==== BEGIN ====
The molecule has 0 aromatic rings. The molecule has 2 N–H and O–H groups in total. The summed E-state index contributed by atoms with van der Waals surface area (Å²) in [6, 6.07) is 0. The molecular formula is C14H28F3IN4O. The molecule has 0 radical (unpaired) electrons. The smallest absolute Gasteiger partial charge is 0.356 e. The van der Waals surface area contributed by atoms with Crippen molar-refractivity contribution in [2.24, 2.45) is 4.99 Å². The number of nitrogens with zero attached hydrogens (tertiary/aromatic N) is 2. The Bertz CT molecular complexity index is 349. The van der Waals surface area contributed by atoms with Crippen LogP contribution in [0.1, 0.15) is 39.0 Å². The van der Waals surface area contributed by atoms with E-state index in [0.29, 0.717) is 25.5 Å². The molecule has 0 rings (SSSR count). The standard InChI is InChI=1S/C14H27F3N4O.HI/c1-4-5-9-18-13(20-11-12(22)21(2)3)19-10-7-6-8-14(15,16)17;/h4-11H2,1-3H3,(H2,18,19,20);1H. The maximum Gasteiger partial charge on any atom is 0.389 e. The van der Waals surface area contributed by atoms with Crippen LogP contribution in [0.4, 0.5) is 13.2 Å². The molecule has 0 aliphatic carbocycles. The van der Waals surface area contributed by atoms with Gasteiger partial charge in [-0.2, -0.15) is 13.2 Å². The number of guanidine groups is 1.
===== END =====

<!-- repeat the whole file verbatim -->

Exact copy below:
The molecule has 0 aromatic rings. The molecule has 2 N–H and O–H groups in total. The summed E-state index contributed by atoms with van der Waals surface area (Å²) in [6, 6.07) is 0. The molecular formula is C14H28F3IN4O. The molecule has 0 radical (unpaired) electrons. The smallest absolute Gasteiger partial charge is 0.356 e. The van der Waals surface area contributed by atoms with Crippen molar-refractivity contribution in [2.24, 2.45) is 4.99 Å². The number of nitrogens with zero attached hydrogens (tertiary/aromatic N) is 2. The Bertz CT molecular complexity index is 349. The van der Waals surface area contributed by atoms with Crippen LogP contribution in [0.1, 0.15) is 39.0 Å². The van der Waals surface area contributed by atoms with E-state index in [0.29, 0.717) is 25.5 Å². The molecule has 0 rings (SSSR count). The standard InChI is InChI=1S/C14H27F3N4O.HI/c1-4-5-9-18-13(20-11-12(22)21(2)3)19-10-7-6-8-14(15,16)17;/h4-11H2,1-3H3,(H2,18,19,20);1H. The maximum Gasteiger partial charge on any atom is 0.389 e. The van der Waals surface area contributed by atoms with Crippen LogP contribution in [0.4, 0.5) is 13.2 Å². The molecule has 0 aliphatic carbocycles. The van der Waals surface area contributed by atoms with Gasteiger partial charge in [-0.2, -0.15) is 13.2 Å². The number of guanidine groups is 1.